Natural Skin Care – The Scent of Ingredients

Posted by Fernanda da Silva Tatley on

“Natural skin care products have no smell” I was somewhat startled when I heard this comment during a discussion on natural skin care, and clearly, this person was not alone in her views. 


The long and the short is that this statement could not be further from the truth! On the contrary, skin care made from natural ingredients is indeed scented, as each ingredient reflects some of the aromatic character of its plant source. However, what many people don’t realise is that “unscented” products have been modified through the deliberate addition of synthetic fragrances to mask the scent of the natural ingredients (1,2). 


So what scents are being masked?


Mainly those of plant oils! 


Ingredients such as the plants oils tend to have “oily” scents that range from weak to strong, with mild nutty, fruity, leafy, or sometimes woody notes. These notes are due to the small but diverse amounts of bioactive or unsaponifiable components characteristic of the oils. It is the specific mix of the bioactives and the fatty acids in the oils that results in the strong scents, such as olive or avocado oils, in contrast to the light and fruity one of apricot oil (3).


As nourishing and beneficial as these oils may be, their scents don’t appeal to everyone. The response from the cosmetic industry was to produce synthetic oils with a minimal or non-existent bioactive fraction, and to add synthetic fragrances to mask any scent. These fragrances acted in as a kind of “white scent”, i.e. they did not remove the scents, but simply negated or disguised them. Thus, the “unscented” products were born! 


Unscented products became hugely popular in the 1980’s especially as they gave the impression of being more natural than the scented equivalents, and were accompanied by clever marketing that supported such misconceptions (2).


But, as the market demand for synthetic-free products increased, so did the awareness of the benefits of natural ingredients such as essential oils and flower waters. These could also be used as a natural way to offset the oily scents.


Chemically, essential oils are not oils, but are a mixture of aromatic organic substances such as growth factors, alcohols, terpenes, ketones, esters and aldehydes, that give flowers and leaves their characteristic odour (4). In the Medieval times, they were designated aromatic oils because these scented extracts floated on water. Chemists prefer to refer to them as volatile oils. This acknowledges their original designation while distinguishing them from plant oils known as fixed oils. These differences between oils and essential oils can be easily demonstrated by putting a drop of each on a piece of paper: essential oils evaporate rapidly, while plant oils do not, in fact they remain bound to the paper (3).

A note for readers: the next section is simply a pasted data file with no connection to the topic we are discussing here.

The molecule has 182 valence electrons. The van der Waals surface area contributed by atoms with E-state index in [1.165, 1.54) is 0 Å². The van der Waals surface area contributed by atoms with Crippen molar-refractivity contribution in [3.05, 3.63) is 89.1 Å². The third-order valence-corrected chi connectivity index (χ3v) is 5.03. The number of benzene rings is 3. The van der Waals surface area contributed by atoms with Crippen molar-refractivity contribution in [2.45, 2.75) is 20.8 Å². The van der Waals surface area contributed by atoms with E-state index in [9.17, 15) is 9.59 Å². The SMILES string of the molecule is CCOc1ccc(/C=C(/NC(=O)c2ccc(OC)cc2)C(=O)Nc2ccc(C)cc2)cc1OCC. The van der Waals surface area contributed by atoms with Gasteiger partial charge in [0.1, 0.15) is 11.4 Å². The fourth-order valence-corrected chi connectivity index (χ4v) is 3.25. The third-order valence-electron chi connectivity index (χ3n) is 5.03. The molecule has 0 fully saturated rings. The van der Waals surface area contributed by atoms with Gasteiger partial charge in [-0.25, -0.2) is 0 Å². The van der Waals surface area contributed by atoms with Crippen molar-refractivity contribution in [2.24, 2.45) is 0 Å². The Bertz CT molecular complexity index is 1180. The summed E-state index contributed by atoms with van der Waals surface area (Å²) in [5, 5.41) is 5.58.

Flower waters or distillates are made from the hydrophilic (water loving) components that remain after the extraction of essential oils by water or steam distillation. These aromatic substances provide an alternative medium of delivering the benefits of the essential oils. 


For centuries essential oils have been primarily used for their scents in the perfume industry, however they have also been used in aromatherapy for their healing properties. In fact, 4 000 years ago the Sumerians used extracts made from pine, myrrh and thyme that are not too dissimilar from the modern day essential oils (2).


In the 1980-90s with the increasing public awareness of the properties and benefits of essential oils in aromatherapy, it became evident that they could be of great use in skin care products also (3). Thus, a new generation of skin care products was created to protect the skin and relax the body as well as the mind. 


The take home message


As natural skin care emanates the scents of its ingredients, it may be appropriate to diminish the proportion of the scented ingredients to attract the market that dislikes these scents.  This may encourage the mainstream market sectors to try more of the naturally scented skin care products and less of the unscented.  


But, regardless of the appreciation for natural scents, there is no escaping the fact that in natural skin care there is synergy of all the components, scented or not. This effect is greater than the sum of all components and is a reflection of the essence of the plants. This synergy has yet to be explained through individual scientific analysis of each component and the precise combination of all their parts.  


Bibliography


  1. Winters, R. 1994. A Consumer’s Dictionary of Cosmetic Ingredients. Three Rivers Press. NY.
  2. Worwood, V.A. 1996. The Fragrant Mind, Aromatherapy for Personality, Mind, Mood, and Emotion. New World Library.Ca.
  3. Kusmirek, Jan. 2002. Liquid Sunshine – Vegetable Oils for Aromatherapy. Floramicus. Somerset. England.
  4. Sellar, Wanda. 2001. The Directory of Essential Oils. Vermillion. London.


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